“Pivotal has pursued a relationship with CloudBees Enterprise Jenkins to be able to do your unit test, and the entire lifecycle, self-contained in the Cloud Foundry environment,” said Villiger, “so that at no point in your pipeline do you leave the platform that you’re going to be running in production.” It’s an agreement like this that could bring JUnit and unit testing frameworks into a kind of seamless, automated encapsulation – a way for the platform to focus on the performance of the code, as it’s being generated.
Over the past two years, Cloud Foundry has provided a kind of container-based staging mechanism for Java applications. It’s the Cloud Foundry Garden project that provides Linux containers with the isolation they need to run in a distributed fashion over the PaaS platform at scale. As Villiger reminded us, each Garden container running within a cell in the Diego orchestrator includes an instance of Tomcat as part of its stack.
Running apps in the testing phase, with this particular setup, should not be significantly different from running apps in production, Villager believes. So injecting Dynatrace into the production phase with CloudBees and Pivotal, he said, has the benefit of bringing it into testing as well – and in so doing, integrating a necessary degree of Dynatrace performance metrics into unit testing, in a self-contained model.
The n + 1 Problem
Won’t the inclusion of more performance metrics than Cloud Foundry developers have had available to them before, change their perception of where the performance corridor boundaries lie?
“In my opinion, one of the interesting things about this is that we have a new stack replicating the old problem,” responded Dynatrace’s Mike Villager. “We’ve got this brand-new architecture — we’re talking about microservices, and we’re talking about one microservice for fetching data, and we’re splitting out the different elements: you’ve got Spring, you’ve got Spring Boot, you’ve got Spring Cloud, etc. And what ends up happening in the end, you’ve got that n + 1 problem.”
I wrote about the n + 1 problem in a book on Visual Basic 24 years ago. It’s a phenomenon that can crop up when you delegate the job of fetching a record from a database to a component that composes each query on the fly. If a data table has 1,000 records, and a loop clause cycles through the invocation of queries that fetch each record one at a time, then the component generating the SQL query constrains that query to each specific record, for a total of 1,001 queries (1 for the “over-the-cliff” fetch that reveals there’s no more table left). I argued back in the 1990s that this method was a misuse of SQL; that an intermediate component should be capable of iterating the results of a “SELECT * FROM table” directive.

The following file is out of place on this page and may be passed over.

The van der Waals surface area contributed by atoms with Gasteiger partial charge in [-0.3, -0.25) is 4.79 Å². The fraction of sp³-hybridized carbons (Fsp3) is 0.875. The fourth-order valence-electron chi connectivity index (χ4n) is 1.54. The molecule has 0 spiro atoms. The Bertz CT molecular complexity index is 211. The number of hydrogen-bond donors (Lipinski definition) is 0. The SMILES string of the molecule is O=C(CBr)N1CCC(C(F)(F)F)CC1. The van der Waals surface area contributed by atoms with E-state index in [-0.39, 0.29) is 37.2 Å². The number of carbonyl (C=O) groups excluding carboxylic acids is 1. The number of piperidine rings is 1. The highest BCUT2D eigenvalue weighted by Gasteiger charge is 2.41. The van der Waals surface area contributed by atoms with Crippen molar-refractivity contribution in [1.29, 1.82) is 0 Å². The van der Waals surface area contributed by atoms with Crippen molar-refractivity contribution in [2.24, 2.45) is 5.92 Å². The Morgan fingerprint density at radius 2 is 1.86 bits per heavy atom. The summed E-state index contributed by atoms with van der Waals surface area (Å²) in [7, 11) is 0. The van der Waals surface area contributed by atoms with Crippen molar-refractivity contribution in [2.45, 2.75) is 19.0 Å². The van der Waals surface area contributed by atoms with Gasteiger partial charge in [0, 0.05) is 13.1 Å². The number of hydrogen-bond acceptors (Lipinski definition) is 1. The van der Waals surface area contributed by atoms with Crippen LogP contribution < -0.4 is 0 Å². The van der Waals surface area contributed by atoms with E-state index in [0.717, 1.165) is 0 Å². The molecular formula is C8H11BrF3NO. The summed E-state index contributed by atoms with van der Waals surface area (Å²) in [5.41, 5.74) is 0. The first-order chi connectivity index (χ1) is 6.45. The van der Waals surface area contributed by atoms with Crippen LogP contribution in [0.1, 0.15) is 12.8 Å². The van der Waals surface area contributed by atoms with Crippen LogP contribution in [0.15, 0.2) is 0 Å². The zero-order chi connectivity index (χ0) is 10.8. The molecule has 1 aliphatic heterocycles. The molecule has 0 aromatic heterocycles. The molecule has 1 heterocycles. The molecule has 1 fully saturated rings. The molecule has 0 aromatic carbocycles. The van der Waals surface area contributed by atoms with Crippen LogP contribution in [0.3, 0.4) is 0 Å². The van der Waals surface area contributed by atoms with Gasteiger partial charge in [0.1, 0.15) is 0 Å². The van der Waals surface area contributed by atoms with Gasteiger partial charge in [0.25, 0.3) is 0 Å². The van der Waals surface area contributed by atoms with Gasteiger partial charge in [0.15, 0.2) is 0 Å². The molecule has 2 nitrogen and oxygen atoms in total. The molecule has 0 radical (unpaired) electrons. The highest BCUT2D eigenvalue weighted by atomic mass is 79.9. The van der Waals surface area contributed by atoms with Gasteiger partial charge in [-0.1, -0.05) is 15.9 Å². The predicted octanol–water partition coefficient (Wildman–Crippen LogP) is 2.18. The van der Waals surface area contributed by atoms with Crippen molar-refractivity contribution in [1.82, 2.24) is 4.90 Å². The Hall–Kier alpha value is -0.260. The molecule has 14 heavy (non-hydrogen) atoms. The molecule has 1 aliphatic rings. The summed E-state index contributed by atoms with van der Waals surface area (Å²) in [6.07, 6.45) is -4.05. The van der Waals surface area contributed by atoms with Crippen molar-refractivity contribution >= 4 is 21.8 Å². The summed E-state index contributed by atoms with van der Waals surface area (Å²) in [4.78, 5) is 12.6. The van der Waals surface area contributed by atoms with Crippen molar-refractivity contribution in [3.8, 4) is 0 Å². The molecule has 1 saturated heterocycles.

Villiger makes the point that with microservices, the same problem can arise whenever 1,001 services are dispatched by an orchestration platform to iterate 1,000 records. Ordinary unit testing would apply to the function that fetches an individual record, making it a faster fetch. But it would not clue the tester into the fact that dealing with the records collectively would reduce the duplication of services, effectively improving the overall performance of the application.
“To a certain extent, we’re looking at the same old problems replicating themselves in a new stack,” remarked Villiger. “Then some of the new things that are going to happen will be additional architectural regressions where perhaps a developer has bypassed a data service and attached a record directly from a database when he should have iterated through a data service to get there.” That’s a situation, he explained, where the services don’t fall in-line with one another and follow each other’s procedures — where one service skips a step or two.
Architectural regressions tend to fall outside the boundaries of a performance regression, he said — of the typical focus of a unit test. “But they are regressions, nonetheless, that developers should be focusing on.”
His point: A unit testing regimen should not be so focused on individual elements of code that it forgets about the broader context of how those elements are implemented. Villiger and Dynatrace are looking for the opportunity to inject performance metrics into the Cloud Foundry development space, but in a way that defines the performance corridor in a context one level, at least, beyond the unit.
Feature Image: The ultimate unit test: Alexander Rossi just crossing the yard of bricks in the 100th Indianapolis 500, May 29. Photo by Scott Fulton.